The Wind in the Willows

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Charles Scribner's Sons, 1915 - Animals - 302 pages
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LibraryThing Review

User Review  - dbsovereign - LibraryThing

Reeks of anthropomorphism, but at least the animals retain some of their uniquely bestial qualities. Each chapter has some awfully charming aspects and they all seem to resolve themselves toward the ... Read full review

LibraryThing Review

User Review  - BookConcierge - LibraryThing

This classic of children’s literature tells the adventures of four good friends – Mole, Rat, Badger and Toad – living on the edge of The Wild Wood. Toad is the most vexing animal! He’s boastful and ... Read full review

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Selected pages

Contents

I
3
II
26
III
48
IV
71
V
95
VI
122
VII
146
VIII
165
IX
189
X
219
XI
249
XII
280

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Page 9 - Believe me, my young friend, there is nothing - absolutely nothing - half so much worth doing as simply messing about in boats.
Page 238 - The clever men at Oxford Know all that there is to be knowed. But they none of them know one half as much As intelligent Mr. Toad! 'The animals sat in the Ark and cried, Their tears in torrents flowed. Who was it said, "There's land ahead?
Page 4 - Spring was moving in the air above and in the earth below and around him, penetrating even his dark and lowly little house with its spirit of divine discontent and longing. It was small wonder, then, that he suddenly flung down his brush on the floor, said "Bother!
Page 27 - Ducks' tails, drakes' tails, Yellow feet a-quiver, Yellow bills all out of sight Busy in the river! Slushy green undergrowth Where the roach swim — Here we keep our larder, Cool and full and dim.
Page 3 - THE Mole had been working very hard all the morning, spring-cleaning his little home. First with brooms, then with dusters; then on ladders and steps and chairs, with a brush and a pail of whitewash...
Page 155 - ... imposed its will on Mole, and mechanically he bent to his oars again. And the light grew steadily stronger, but no birds sang as they were wont to do at the approach of dawn; and but for the heavenly music all was marvellously still. On either side of them, as they glided onwards, the rich meadow-grass seemed that morning of a freshness and a greenness unsurpassable. Never had they noticed the roses so vivid, the willow-herb so riotous, the meadow-sweet so odorous and pervading. Then the murmur...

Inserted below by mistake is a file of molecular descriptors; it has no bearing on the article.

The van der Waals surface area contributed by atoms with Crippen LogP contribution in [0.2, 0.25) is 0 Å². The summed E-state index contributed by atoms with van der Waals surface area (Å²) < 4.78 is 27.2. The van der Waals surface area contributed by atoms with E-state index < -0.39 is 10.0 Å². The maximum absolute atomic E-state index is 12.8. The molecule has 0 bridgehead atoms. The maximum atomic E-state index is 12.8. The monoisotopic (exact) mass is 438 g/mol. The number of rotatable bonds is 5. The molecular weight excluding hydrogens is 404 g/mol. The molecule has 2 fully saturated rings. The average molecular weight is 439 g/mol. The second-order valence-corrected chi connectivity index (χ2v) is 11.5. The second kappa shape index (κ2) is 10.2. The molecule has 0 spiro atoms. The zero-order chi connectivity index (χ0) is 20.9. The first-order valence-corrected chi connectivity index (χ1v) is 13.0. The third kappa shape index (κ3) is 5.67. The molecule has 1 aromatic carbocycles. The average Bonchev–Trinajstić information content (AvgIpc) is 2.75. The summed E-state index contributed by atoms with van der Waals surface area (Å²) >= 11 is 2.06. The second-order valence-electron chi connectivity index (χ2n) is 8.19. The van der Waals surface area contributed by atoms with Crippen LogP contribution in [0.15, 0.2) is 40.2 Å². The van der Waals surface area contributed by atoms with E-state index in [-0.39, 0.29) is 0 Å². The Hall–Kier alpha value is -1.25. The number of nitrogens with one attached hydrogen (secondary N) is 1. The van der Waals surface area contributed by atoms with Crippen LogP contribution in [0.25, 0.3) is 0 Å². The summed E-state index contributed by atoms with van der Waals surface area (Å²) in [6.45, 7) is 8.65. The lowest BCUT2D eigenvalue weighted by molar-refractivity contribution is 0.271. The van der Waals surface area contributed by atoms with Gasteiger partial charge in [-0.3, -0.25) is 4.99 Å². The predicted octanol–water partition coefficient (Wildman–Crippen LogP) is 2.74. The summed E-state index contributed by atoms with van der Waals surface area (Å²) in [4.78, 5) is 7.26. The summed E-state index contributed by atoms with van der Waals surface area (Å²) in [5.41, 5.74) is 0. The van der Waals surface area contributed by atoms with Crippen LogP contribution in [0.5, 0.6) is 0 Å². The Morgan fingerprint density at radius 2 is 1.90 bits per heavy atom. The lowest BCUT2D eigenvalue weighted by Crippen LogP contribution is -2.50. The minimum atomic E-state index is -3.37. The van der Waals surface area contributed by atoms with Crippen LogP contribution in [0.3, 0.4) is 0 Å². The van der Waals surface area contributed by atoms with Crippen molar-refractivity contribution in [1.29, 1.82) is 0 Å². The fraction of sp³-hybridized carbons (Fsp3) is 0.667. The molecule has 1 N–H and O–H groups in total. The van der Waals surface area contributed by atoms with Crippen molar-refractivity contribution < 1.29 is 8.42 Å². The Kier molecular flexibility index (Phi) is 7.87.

Page 160 - As a child that has fallen happily asleep in its nurse's arms, and wakes to find itself alone and laid in a strange place, and searches corners and cupboards, and runs from room to room, despair growing silently in its heart, even so Portly searched the island and searched, dogged and unwearying, till at last the black moment came for giving it up, and sitting down and crying bitterly.
Page 10 - Nothing seems really to matter, that's the charm of it. Whether you get away, or whether you don't; whether you arrive at your destination or whether you reach somewhere else, or whether you never get anywhere at all, you're always busy, and you never do anything in particular; and when you've done it there's always something else to do, and you can do it if you like, but you'd much better not. Look here! If you've really nothing else on hand this morning, supposing we drop down the river together,...
Page 15 - And that's something that doesn't matter, either to you or me. I've never been there, and I'm never going, nor you either, if you've got any sense at all. Don't ever refer to it again, please. Now then! Here's our backwater at last, where we're going to lunch." Leaving the main stream, they now passed into what seemed at first sight like a little land-locked lake. Green turf sloped down to either edge, brown snaky tree-roots gleamed below the surface of the quiet water, while ahead of them the silvery...
Page 89 - It would be astonishing indeed," said the Badger simply, "if I had done it. But as a matter of fact I did none of it - only cleaned out the passages and chambers, as far as I had need of them. There's lots more of it, all round about. I see you don't understand, and I must explain it to you. Well, very long ago, on the spot where the Wild Wood waves now, before ever it had planted itself and grown up to what it is now is, there was a city — a city of people, you know.

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